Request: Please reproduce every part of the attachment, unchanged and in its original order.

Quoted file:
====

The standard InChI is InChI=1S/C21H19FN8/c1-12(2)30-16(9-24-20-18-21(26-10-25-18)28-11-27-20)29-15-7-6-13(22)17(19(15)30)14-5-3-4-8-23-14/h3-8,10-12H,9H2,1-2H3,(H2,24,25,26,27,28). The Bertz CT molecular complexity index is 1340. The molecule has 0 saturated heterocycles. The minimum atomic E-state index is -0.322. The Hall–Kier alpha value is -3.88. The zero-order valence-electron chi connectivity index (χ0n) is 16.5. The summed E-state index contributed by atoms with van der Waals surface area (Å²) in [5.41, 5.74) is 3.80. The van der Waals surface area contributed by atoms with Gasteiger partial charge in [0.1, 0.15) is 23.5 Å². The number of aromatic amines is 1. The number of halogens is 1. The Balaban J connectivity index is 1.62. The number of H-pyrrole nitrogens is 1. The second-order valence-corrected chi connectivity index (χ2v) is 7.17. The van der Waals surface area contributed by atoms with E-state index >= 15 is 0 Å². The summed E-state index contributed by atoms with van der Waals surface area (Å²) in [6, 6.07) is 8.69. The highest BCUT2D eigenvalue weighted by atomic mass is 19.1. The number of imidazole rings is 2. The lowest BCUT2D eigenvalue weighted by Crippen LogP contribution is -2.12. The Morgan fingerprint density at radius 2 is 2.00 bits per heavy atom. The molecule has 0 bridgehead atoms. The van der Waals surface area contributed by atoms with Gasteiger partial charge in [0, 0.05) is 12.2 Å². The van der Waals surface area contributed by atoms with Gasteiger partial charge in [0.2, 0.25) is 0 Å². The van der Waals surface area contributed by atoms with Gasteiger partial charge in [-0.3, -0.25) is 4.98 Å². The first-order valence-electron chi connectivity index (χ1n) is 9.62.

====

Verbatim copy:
The standard InChI is InChI=1S/C21H19FN8/c1-12(2)30-16(9-24-20-18-21(26-10-25-18)28-11-27-20)29-15-7-6-13(22)17(19(15)30)14-5-3-4-8-23-14/h3-8,10-12H,9H2,1-2H3,(H2,24,25,26,27,28). The Bertz CT molecular complexity index is 1340. The molecule has 0 saturated heterocycles. The minimum atomic E-state index is -0.322. The Hall–Kier alpha value is -3.88. The zero-order valence-electron chi connectivity index (χ0n) is 16.5. The summed E-state index contributed by atoms with van der Waals surface area (Å²) in [5.41, 5.74) is 3.80. The van der Waals surface area contributed by atoms with Gasteiger partial charge in [0.1, 0.15) is 23.5 Å². The number of aromatic amines is 1. The number of halogens is 1. The Balaban J connectivity index is 1.62. The number of H-pyrrole nitrogens is 1. The second-order valence-corrected chi connectivity index (χ2v) is 7.17. The van der Waals surface area contributed by atoms with E-state index >= 15 is 0 Å². The summed E-state index contributed by atoms with van der Waals surface area (Å²) in [6, 6.07) is 8.69. The highest BCUT2D eigenvalue weighted by atomic mass is 19.1. The number of imidazole rings is 2. The lowest BCUT2D eigenvalue weighted by Crippen LogP contribution is -2.12. The Morgan fingerprint density at radius 2 is 2.00 bits per heavy atom. The molecule has 0 bridgehead atoms. The van der Waals surface area contributed by atoms with Gasteiger partial charge in [0, 0.05) is 12.2 Å². The van der Waals surface area contributed by atoms with Gasteiger partial charge in [0.2, 0.25) is 0 Å². The van der Waals surface area contributed by atoms with Gasteiger partial charge in [-0.3, -0.25) is 4.98 Å². The first-order valence-electron chi connectivity index (χ1n) is 9.62.